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« Reply #9 on: October 27, 2017, 03:18:25 PM »

Interesting discussion,

It does seem as though the poppy campaign has been misappropriated in recent years to imply support for our 21st century military misadventures and I have a problem with that.

However, that was not the original intent, which was an act of remembrance for those who had lost their lives in the conflicts of the 20th century and who mostly had no choice other than to participate. My own father, who is thankfully still with us, was a flyer, a radio operator in the RAF during World War 2. His uncle, after whom he was named, died in battle in the closing weeks of World War 1 and has no grave. My Dad wears a poppy, not with pride but with humility and remembrance and I try to follow his lead.  
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« Reply #10 on: October 27, 2017, 04:07:33 PM »


Interesting discussion,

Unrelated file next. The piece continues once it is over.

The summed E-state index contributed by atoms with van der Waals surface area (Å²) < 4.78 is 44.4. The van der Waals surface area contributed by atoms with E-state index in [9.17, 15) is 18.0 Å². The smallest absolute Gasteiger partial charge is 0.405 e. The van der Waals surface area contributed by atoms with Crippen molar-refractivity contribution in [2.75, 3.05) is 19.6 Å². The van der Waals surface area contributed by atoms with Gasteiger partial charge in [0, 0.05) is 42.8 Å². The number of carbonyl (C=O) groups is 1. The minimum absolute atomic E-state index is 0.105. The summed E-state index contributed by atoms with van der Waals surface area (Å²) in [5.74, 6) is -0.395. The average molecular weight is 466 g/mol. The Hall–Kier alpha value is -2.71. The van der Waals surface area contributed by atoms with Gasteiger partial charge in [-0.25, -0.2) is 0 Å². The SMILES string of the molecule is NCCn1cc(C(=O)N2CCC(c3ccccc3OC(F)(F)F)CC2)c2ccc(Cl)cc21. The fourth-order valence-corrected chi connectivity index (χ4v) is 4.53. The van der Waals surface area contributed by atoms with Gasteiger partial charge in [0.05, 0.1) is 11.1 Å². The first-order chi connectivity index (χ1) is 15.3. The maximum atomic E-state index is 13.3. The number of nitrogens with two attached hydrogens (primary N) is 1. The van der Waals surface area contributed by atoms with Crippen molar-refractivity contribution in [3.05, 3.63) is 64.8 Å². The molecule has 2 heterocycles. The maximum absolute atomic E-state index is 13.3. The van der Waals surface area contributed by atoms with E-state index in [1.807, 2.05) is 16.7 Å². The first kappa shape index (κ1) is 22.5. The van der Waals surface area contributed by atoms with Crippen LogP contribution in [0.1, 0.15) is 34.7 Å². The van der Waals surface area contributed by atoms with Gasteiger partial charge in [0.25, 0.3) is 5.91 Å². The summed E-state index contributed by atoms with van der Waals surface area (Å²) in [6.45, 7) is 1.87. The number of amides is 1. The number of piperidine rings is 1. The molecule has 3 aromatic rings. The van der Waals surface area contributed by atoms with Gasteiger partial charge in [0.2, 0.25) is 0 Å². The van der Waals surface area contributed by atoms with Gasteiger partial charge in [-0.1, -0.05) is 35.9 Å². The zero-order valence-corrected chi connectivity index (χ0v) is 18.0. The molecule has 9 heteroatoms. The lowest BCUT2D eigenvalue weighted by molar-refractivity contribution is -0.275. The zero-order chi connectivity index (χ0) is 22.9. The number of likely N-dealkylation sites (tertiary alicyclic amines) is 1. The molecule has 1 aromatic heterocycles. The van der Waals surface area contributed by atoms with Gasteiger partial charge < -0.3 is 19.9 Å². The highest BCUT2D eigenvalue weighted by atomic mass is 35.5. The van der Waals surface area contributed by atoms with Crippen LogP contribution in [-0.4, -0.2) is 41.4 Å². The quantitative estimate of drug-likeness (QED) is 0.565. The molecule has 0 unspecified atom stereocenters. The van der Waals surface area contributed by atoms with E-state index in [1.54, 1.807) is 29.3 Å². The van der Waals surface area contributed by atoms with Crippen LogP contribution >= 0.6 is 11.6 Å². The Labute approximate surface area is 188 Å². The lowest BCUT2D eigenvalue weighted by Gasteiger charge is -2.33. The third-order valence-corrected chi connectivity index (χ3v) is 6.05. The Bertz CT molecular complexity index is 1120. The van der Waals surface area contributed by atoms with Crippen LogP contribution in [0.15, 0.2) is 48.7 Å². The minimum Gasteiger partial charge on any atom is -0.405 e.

It does seem as though the poppy campaign has been misappropriated in recent years to imply support for our 21st century military misadventures and I have a problem with that.

However, that was not the original intent, which was an act of remembrance for those who had lost their lives in the conflicts of the 20th century and who mostly had no choice other than to participate. My own father, who is thankfully still with us, was a flyer, a radio operator in the RAF during World War 2. His uncle, after whom he was named, died in battle in the closing weeks of World War 1 and has no grave. My Dad wears a poppy, not with pride but with humility and remembrance and I try to follow his lead.  


I'd agree with this - I have no direct link to either war - my father was just too young for WW2 and my Grandad was too young for WW1 - my other grandfather fought in WW1 and survived, but died before I was born. I have, however spent time touring the Somme and the Ypres Salient and wear a poppy to remember those who died in such vast numbers.